There isn't much that Americans agree on these days, but one of the few issues that brings most of us together is the no-brainer effort to reform the tangle of occupational licensing rules that are strangling Americans' mobility and prosperity. But as party-line-crossing as support for this reform may be—and despite the accumulating evidence of the damage these laws do—state governments across the country continue to launch legal assaults on entrepreneurs and willing customers doing business without government permission.
Earlier this month, Ivanka Trump urged states to end "excessive licensure." And Democratic presidential hopeful Andrew Yang called for easing licensing requirements that make it hard for people to move between states. "Americans are moving across state lines at multi-decade lows. This is bad for our labor market and for people who are seeking new opportunities," Yang pointed out.
Yang's proposal for encouraging state regulatory authorities to recognize licenses issued by other states won support from Arizona Governor Doug Ducey, a Republican. Whatever their differences, the two men agree that restrictive licensing rules are bad for Americans. "@AndrewYang – good policy knows no party," Ducey tweeted. "Arizona has led as the first state to recognize out-of-state occupational licenses. Would love to hear this issue brought up at the next debate."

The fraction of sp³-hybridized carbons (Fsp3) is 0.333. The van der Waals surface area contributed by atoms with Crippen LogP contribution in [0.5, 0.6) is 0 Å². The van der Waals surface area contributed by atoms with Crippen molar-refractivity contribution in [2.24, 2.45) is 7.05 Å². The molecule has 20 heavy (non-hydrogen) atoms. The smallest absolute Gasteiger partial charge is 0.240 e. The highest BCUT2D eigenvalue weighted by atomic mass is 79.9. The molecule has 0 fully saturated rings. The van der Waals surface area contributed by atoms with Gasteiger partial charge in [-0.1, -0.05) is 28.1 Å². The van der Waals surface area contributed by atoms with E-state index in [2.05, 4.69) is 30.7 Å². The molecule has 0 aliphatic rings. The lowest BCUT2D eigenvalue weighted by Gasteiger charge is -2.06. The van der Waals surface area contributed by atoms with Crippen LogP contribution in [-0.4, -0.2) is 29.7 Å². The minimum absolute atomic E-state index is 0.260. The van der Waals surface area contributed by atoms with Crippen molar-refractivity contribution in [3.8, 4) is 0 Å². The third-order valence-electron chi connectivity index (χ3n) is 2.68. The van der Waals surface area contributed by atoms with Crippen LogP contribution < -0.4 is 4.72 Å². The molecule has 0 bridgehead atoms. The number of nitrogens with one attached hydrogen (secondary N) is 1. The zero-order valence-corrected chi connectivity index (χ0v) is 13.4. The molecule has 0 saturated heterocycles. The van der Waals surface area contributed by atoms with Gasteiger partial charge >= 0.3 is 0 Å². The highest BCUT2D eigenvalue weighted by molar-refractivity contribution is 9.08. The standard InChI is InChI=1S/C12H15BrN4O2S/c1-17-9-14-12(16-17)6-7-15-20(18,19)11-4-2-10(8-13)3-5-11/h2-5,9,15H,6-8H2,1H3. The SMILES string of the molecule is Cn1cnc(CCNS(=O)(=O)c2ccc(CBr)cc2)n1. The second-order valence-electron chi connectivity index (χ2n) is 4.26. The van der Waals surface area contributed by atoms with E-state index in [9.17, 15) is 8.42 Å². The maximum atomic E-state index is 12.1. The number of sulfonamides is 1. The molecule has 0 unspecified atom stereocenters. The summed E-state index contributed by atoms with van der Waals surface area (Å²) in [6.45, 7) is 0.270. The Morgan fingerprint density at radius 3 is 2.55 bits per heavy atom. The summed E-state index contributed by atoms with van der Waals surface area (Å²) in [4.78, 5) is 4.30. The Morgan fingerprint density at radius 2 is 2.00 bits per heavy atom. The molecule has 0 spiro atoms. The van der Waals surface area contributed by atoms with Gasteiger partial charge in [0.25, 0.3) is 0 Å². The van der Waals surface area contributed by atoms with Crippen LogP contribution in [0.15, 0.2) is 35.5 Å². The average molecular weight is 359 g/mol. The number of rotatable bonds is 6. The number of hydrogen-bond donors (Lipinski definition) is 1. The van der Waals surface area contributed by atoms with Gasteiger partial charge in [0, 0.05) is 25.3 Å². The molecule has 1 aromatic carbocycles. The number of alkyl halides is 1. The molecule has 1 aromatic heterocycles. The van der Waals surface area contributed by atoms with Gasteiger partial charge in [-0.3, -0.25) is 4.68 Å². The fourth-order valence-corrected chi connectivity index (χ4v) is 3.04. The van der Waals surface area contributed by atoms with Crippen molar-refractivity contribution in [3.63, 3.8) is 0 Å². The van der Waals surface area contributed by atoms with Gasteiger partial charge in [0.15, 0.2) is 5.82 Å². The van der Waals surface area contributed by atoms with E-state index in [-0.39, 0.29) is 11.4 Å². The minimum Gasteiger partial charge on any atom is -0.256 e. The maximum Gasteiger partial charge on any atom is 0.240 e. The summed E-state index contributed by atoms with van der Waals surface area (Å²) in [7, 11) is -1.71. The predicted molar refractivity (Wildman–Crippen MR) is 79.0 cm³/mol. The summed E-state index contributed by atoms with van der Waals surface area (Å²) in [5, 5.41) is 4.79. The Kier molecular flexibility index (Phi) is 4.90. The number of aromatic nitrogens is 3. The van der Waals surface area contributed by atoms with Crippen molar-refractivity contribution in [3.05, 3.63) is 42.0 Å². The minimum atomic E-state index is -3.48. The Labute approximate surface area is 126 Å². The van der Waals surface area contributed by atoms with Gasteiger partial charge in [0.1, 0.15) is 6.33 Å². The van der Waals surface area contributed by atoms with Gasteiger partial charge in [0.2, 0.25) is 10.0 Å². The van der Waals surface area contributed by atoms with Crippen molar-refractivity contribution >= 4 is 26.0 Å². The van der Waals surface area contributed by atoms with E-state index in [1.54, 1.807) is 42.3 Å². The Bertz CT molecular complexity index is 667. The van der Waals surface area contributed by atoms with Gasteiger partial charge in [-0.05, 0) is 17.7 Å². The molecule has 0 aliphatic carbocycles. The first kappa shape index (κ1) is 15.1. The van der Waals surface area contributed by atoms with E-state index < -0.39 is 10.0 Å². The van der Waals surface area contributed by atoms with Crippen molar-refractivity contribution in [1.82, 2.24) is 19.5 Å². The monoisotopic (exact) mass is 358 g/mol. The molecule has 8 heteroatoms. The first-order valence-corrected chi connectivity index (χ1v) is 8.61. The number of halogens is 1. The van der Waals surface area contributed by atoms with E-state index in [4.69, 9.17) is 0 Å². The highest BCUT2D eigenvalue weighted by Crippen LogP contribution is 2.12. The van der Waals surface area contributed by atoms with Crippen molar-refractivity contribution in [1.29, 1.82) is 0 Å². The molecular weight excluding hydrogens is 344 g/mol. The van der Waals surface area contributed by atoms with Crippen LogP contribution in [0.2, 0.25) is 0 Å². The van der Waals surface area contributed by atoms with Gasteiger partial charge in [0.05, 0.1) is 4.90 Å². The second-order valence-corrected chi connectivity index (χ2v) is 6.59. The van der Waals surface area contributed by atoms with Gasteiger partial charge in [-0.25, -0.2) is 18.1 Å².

In April, Ducey signed a law under which his state recognizes all occupational licenses issued by other states, when such licenses are required to work in Arizona. It's an effort to alleviate the damage to mobility done by occupational licensing, since people whose work requires licenses usually must pay the fees and take the time to get licensed all over again when crossing a state border.
"The share of the workforce that falls under some sort of licensing requirement has risen from 5 percent in the 1950s to almost 25 percent in 2008," urbanist Richard Florida noted in 2017. "Such licensing requirements make it hard for people in those professions to move from place to place, where wages are higher or where their services are more needed."
Our ability—or inability—to move is "dividing Americans into three classes," Florida added. "The mobile, who derive the benefits of economic dynamism; the stuck, who are trapped in place and unable to move; and the rooted, who are strongly embedded in their communities and choose not to."
An awful lot of people are arguably stuck because of growing occupational licensing requirements.
"The percentage of Americans moving over a one-year period fell to an all time low in the United States to 11.2 percent in 2016," according to the Census Bureau.
That's unfortunate, because there's a lot of room for agreement on important reforms.
Increasing interstate recognition of occupational licenses helps to increase people's ability to move where the jobs are. But what about completely clearing away the barriers that licensing creates to unlicensed people trying to get a foothold in the economy?